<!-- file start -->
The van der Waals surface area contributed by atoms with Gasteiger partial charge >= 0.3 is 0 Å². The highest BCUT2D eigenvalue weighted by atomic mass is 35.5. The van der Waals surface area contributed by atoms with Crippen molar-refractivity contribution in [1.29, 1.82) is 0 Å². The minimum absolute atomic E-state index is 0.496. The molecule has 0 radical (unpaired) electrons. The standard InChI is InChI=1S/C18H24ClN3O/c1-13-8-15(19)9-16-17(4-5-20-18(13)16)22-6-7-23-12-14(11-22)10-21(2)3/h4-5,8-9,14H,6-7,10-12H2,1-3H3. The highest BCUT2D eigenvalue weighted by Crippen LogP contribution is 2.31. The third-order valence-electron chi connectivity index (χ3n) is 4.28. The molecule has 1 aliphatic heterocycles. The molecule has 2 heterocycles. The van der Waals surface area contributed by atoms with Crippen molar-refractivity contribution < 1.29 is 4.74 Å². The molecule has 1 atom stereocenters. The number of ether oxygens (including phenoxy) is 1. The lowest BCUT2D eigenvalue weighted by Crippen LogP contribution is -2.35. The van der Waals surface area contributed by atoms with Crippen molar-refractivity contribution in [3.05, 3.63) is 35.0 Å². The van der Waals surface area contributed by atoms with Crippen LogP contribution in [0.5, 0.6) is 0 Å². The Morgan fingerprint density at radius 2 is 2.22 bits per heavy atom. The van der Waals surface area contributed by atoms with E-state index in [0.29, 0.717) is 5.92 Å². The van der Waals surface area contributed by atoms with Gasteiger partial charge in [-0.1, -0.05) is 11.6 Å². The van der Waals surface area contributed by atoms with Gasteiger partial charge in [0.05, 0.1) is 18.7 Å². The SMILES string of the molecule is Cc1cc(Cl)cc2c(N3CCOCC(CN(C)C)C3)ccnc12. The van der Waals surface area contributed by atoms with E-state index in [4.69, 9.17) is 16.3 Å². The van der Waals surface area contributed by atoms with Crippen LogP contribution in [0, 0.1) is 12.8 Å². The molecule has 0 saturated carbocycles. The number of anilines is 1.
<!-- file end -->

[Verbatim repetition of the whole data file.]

The van der Waals surface area contributed by atoms with Gasteiger partial charge >= 0.3 is 0 Å². The highest BCUT2D eigenvalue weighted by atomic mass is 35.5. The van der Waals surface area contributed by atoms with Crippen molar-refractivity contribution in [1.29, 1.82) is 0 Å². The minimum absolute atomic E-state index is 0.496. The molecule has 0 radical (unpaired) electrons. The standard InChI is InChI=1S/C18H24ClN3O/c1-13-8-15(19)9-16-17(4-5-20-18(13)16)22-6-7-23-12-14(11-22)10-21(2)3/h4-5,8-9,14H,6-7,10-12H2,1-3H3. The highest BCUT2D eigenvalue weighted by Crippen LogP contribution is 2.31. The third-order valence-electron chi connectivity index (χ3n) is 4.28. The molecule has 1 aliphatic heterocycles. The molecule has 2 heterocycles. The van der Waals surface area contributed by atoms with Crippen molar-refractivity contribution < 1.29 is 4.74 Å². The molecule has 1 atom stereocenters. The number of ether oxygens (including phenoxy) is 1. The lowest BCUT2D eigenvalue weighted by Crippen LogP contribution is -2.35. The van der Waals surface area contributed by atoms with Crippen molar-refractivity contribution in [3.05, 3.63) is 35.0 Å². The van der Waals surface area contributed by atoms with Crippen LogP contribution in [0.5, 0.6) is 0 Å². The Morgan fingerprint density at radius 2 is 2.22 bits per heavy atom. The van der Waals surface area contributed by atoms with E-state index in [0.29, 0.717) is 5.92 Å². The van der Waals surface area contributed by atoms with Gasteiger partial charge in [-0.1, -0.05) is 11.6 Å². The van der Waals surface area contributed by atoms with Gasteiger partial charge in [0.05, 0.1) is 18.7 Å². The SMILES string of the molecule is Cc1cc(Cl)cc2c(N3CCOCC(CN(C)C)C3)ccnc12. The van der Waals surface area contributed by atoms with E-state index in [4.69, 9.17) is 16.3 Å². The van der Waals surface area contributed by atoms with Crippen LogP contribution in [0, 0.1) is 12.8 Å². The molecule has 0 saturated carbocycles. The number of anilines is 1.